Calling the API using JQuery or JavaScript:

Go to View by Expanding the Views folder and open Index.cshtml file, and remove everything by the following code:

<!DOCTYPE html>
<html lang="en">
<head>
    <title>ASP.NET Web API</title>
    <script src="../../Scripts/jquery-1.6.2.min.js" type="text/javascript"></script>   
</head>
<body>
    <div>
        <h1>All Employees</h1>
        <ul id='employee' />
    </div>
    <div>
        <label for="EmployeeID">ID:</label>
        <input type="text" id="EmployeeID" size="5"/>
        <input type="button" value="Search" onclick="find();" />
        <p id="Employee" />
    </div>
</body>
</html>

Once done let’s call a HTTP GET Request to request the api: api/employee, using the getJSON function by making an Ajax Call:

<script type="text/javascript">
        $(document).ready(function () {
            // Send an AJAX request
            $.getJSON("api/employee/",
            function (data) {
                // On success, 'data' contains a list of employees.
                $.each(data, function (key, val) {                    
                    // Format the text to display.
                    var str = val.EmployeeID + ': ' + val.EmployeeName;

                    // Add a list item for the Employee.
                    $('<li/>', { html: str }).appendTo($('#employee'));
                });
            });
        });

    </script>

The final index.cshtml would look like :

<!DOCTYPE html>
<html lang="en">
<head>
    <title>ASP.NET Web API</title>
    <script src="../../Scripts/jquery-1.6.2.min.js" type="text/javascript"></script>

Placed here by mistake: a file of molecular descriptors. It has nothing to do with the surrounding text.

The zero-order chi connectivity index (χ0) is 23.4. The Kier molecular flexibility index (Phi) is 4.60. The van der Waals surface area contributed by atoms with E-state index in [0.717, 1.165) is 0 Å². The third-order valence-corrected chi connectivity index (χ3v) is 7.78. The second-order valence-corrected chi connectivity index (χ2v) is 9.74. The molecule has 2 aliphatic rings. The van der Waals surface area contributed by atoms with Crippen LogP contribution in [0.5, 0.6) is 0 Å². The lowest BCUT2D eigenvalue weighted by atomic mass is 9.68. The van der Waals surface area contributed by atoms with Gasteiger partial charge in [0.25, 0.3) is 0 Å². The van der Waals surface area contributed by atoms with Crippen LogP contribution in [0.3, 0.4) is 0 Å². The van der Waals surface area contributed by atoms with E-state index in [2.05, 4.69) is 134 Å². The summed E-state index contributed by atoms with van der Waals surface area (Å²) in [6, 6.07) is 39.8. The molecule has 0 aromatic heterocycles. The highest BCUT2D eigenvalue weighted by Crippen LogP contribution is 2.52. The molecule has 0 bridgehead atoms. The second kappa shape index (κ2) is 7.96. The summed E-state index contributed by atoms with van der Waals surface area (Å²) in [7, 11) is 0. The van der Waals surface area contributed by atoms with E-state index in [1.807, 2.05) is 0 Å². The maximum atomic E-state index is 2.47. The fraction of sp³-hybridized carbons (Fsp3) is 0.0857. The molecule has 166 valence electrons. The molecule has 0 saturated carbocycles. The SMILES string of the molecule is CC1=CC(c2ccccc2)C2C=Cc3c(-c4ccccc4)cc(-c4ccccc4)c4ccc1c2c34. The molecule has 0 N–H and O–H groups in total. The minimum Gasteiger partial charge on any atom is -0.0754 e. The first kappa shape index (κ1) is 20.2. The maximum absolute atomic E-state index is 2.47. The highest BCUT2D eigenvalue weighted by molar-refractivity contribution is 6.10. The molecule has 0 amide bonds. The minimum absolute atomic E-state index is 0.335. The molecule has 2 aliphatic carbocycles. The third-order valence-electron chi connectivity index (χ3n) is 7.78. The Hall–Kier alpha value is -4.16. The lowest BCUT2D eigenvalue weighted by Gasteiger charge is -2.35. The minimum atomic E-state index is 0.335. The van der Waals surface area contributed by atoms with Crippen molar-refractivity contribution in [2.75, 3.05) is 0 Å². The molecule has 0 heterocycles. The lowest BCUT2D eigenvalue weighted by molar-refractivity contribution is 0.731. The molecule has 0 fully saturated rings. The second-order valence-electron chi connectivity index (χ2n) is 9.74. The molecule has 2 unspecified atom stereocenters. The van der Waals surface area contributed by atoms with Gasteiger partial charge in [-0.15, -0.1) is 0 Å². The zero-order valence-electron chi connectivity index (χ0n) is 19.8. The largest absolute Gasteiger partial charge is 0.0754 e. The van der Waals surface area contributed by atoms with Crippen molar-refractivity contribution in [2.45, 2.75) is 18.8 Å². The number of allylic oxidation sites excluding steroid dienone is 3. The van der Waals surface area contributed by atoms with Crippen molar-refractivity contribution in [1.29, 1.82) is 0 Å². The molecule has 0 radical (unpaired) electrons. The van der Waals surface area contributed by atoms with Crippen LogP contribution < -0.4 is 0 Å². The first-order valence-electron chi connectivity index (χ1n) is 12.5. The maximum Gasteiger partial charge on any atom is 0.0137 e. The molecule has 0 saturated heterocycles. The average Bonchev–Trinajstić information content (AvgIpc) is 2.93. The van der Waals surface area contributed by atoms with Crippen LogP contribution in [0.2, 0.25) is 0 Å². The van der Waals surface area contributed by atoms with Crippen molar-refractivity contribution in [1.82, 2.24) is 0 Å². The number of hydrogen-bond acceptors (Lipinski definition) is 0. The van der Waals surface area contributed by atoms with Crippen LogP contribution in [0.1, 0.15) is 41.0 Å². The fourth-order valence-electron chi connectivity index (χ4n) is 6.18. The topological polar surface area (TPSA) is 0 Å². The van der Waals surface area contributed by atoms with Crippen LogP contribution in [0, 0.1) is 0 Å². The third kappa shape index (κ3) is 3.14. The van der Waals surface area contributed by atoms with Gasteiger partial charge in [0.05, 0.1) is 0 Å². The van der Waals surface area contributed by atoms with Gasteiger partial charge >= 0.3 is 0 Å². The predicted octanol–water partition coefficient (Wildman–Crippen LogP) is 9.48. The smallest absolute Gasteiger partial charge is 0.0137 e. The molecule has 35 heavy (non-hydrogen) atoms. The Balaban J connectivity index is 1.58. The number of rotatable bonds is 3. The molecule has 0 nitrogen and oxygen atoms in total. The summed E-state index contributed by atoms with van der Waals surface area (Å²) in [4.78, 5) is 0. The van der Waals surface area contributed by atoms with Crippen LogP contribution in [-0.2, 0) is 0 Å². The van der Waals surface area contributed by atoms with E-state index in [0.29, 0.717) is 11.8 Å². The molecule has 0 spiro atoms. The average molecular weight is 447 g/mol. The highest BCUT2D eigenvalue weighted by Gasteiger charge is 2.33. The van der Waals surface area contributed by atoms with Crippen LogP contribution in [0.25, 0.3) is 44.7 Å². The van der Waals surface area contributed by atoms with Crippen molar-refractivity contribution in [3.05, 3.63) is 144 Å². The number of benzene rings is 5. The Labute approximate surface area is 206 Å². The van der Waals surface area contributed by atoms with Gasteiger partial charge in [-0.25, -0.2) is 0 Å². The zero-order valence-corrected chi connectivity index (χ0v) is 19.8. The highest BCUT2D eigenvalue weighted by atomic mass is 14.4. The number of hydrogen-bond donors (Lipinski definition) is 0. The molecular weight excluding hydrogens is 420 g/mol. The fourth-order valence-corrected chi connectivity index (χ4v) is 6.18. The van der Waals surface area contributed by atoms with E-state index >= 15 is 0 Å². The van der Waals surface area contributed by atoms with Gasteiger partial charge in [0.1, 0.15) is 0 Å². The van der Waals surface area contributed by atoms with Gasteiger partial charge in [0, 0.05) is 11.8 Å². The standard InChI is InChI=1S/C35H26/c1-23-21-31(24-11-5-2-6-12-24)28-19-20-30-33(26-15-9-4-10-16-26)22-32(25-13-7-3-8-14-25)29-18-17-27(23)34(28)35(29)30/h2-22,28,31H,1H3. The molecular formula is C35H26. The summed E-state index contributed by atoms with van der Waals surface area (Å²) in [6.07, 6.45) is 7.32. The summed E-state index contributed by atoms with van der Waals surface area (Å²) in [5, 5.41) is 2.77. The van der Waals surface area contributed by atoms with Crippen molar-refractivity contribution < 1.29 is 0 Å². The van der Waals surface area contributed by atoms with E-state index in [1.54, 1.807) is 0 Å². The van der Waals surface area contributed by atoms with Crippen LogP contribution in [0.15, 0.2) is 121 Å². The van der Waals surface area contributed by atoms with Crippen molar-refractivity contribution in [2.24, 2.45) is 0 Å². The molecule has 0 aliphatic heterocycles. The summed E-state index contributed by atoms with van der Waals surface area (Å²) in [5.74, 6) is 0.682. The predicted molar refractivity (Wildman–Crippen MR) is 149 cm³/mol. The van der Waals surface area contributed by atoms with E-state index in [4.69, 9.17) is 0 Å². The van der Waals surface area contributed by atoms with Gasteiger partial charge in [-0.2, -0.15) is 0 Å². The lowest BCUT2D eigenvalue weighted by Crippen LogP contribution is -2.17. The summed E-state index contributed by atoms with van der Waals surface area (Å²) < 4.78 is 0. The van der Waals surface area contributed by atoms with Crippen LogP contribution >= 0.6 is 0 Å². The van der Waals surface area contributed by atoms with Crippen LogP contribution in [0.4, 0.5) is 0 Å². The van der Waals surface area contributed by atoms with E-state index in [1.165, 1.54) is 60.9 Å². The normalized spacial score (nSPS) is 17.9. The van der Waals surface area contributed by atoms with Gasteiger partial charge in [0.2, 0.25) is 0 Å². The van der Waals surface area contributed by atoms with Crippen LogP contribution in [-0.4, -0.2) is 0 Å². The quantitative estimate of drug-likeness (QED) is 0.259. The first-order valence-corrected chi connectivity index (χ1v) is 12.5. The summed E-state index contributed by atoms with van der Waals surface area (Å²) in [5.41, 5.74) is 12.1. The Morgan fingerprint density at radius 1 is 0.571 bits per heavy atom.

<script type="text/javascript">
        $(document).ready(function () {
            // Send an AJAX request
            $.getJSON("api/employee/",
            function (data) {
                // On success, 'data' contains a list of employees.
                $.each(data, function (key, val) {                    
                    // Format the text to display.
                    var str = val.EmployeeID + ': ' + val.EmployeeName;

                    // Add a list item for the Employee.
                    $('<li/>', { html: str }).appendTo($('#employee'));
                });
            });
        });

        function find() {
            var id = $('#EmployeeID').val();
            $.getJSON("api/employee/" + id,
        function (data) {
            var str = data.EmployeeID + ': ' + data.EmployeeName;
            $('#employee').html(str);
        })
    .fail(
        function (jqXHR, textStatus, err) {
            $('#employee').html('Error: ' + err);
        });
        }        
    </script>
</head>
<body>
    <div>
        <h1>All Employees</h1>
        <ul id='employee' />
    </div>
    <div>
        <label for="EmployeeID">ID:</label>
        <input type="text" id="EmployeeID" size="5"/>
        <input type="button" value="Search" onclick="find();" />
        <p id="Employee" />
    </div>
</body>
</html>

Once this is done run your application to see the result and don’t forget to put your comments if any

Output

Output

Note: CSHTML page usually uses Razor but we have used simple HTML in our case.